10. 10. EvaluationKey Development Decisions And Justification During the development of the project, the team made many decisions in hopes ofallowing the book to be used as an effective resource for teaching the 6+1 Writing Traits. (1) Storyline - The team decided to create a story line to teach the 6+1 traits toelementary students. We decided to make the book a fictional tale instead of a non-fictionresource to appeal to elementary students. The story follows a student who is struggling tounderstand writing as a fairy guides her through the 6+1 traits. Many students also strugglewith writing and can relate to the story line of the book. (2) Book Layout - In the book, each trait follows the same format. The first page foreach trait explains what the trait is and how it improves writing. The second page of eachtrait provides an example of how to use the trait in writing, and the third page gives thestudents an opportunity to use the trait in their own writing and self-assess. (3) Coaches - There are two coaches that are used in the book. These coaches,Reminder Rob and Tina Trait are there to provide instructional information and helpful hintsto the students as they are engaged in the book. (4) Audio - The auditory information in the book is provided as additional support tomeet the varying ages and learning needs of the users. While we chose not to read the bookword for word, the audio provided helps move the storybook along and give the characters avoice. (5) Graphics - The graphics in the book are kid friendly and help the book have astorybook feel. Students love reading “stories” with fictional characters. By giving a non-fiction subject the storybook twist, students will relate and remember the informationpresented. Graphics were also used to explain the various writing traits. For example, amicrophone graphic was chosen to describe the trait, Voice, since it is how the students soundwhen writing a story of their own. This can help the students relate to the pictures instead ofthe words. In the development stage of the project, the team made several key decisions to ensureease of use by students and teachers, allowing the book to be used as an effective source forteaching the 6+1 Writing Traits. (1) Dividing the Content into Sections - The content for each of the 6+1 Writing Traitsis divided into three sections. The first section contains a description of the specific trait. Thesecond section gives an example of the trait to help the students see the trait being usedproperly. The third section allows the students to use a checklist as they develop their ownwriting samples. (2) Simple Wording - While some of the wording may look overwhelming, we usedlower level sight words while creating this book. This allows for the lower elementarystudents to be able to read it independently, if given that particular task by the teacher. (3) Providing Guidelines - The last page of each trait provides guidelines for not onlythe teachers, but also the students to follow. These few simple questions show exactly whatthe rubric is looking for and therefore what the students should be looking for as they includeeach trait in their writing. Teachers can use this as a quick assessment tool when reviewingthe students’ writings. This will keep the teacher on track while they are teaching the lessonsas well.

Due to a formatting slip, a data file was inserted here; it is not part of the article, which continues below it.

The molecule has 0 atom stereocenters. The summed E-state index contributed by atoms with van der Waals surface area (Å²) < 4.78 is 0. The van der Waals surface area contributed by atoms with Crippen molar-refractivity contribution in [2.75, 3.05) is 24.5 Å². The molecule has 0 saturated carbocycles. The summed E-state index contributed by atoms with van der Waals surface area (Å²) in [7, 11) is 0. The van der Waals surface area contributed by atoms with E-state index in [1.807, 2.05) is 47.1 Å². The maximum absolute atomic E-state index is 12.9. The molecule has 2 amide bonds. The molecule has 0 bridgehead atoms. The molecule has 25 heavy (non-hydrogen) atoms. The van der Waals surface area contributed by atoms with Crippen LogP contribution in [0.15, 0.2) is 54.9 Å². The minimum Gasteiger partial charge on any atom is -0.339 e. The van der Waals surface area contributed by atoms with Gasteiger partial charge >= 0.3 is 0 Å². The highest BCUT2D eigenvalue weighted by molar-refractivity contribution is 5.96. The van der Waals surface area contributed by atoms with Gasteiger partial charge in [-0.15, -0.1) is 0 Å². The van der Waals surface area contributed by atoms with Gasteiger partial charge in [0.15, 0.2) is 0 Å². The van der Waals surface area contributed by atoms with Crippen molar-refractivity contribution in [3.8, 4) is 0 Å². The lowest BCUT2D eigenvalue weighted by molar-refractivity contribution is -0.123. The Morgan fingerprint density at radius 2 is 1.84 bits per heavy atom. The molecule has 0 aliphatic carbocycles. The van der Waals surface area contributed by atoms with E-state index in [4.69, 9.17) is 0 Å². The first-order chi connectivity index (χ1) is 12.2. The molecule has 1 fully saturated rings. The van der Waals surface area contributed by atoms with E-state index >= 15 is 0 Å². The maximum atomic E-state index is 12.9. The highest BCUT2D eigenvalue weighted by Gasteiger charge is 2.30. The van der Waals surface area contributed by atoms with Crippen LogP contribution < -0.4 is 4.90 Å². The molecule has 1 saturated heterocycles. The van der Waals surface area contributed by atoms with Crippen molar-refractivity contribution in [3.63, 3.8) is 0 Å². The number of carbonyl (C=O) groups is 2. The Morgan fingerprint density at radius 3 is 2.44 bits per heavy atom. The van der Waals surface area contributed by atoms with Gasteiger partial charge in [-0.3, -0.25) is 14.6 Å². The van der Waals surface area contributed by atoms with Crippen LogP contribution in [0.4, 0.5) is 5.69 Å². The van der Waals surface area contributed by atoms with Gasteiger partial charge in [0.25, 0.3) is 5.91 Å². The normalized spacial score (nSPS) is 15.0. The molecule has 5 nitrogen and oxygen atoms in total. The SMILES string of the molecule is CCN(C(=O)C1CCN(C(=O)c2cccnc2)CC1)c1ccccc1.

11. 11. Evaluation During the evaluation phase, our team decided to develop a survey, using SurveyMonkey, in order to collect data on the effectiveness of the components in our book. The goalwas to receive feedback from our peers and mentors and to revise aspects of the book basedon those suggestions. Most of the feedback was positive; however, we received a fewresponses regarding elements we could change in our book. One aspect that we revised wasthe grade level. Originally, our team decided to focus on second grade students; however, weexpanded through fifth grade based upon survey feedback. The suggestions that we receivedrelating to the grade level stated that the language may be rather difficult for a second graderand the content may be too much for young students to understand. Another aspect that wechanged was the height and width of our pages, including the graphics and text. This is toensure that the viewer can see all of the information as well as the coaches on one screenwithout scrolling down the page. The formative evaluation affected our overall project byproviding constructive suggestions that improved the appearance and user age range of ourproduct in Bookbuilder.Survey Results 9 Survey Results 8 10 9 7 8 Unsatisfactory 7 6 6 5 Needs Improvement 5 # of Choice A Neutral 4 4 People 3 Choice B 3 Satisfactory 2 1 Choice C 2 Excellent 0 Choice D 1 Question 3 Question 4 Question 5 Question 6 Question 7 Question 9 Question 2 Question 8 0 Question 1 Question Number1. How would you rate our book in terms of effectiveness and educational value?  1 – Unsatisfactory – 0%  2 – Needs Improvement – 0%  3 – Neutral – 0%  4 – Satisfactory – 11.1% (1)  5 – Excellent – 89.5% (8)2. Do you think that the graphics in our book work well with the text?  Yes – 100% (9)  No – 0%  Some of the graphics work well with the text and others don’t. – 0%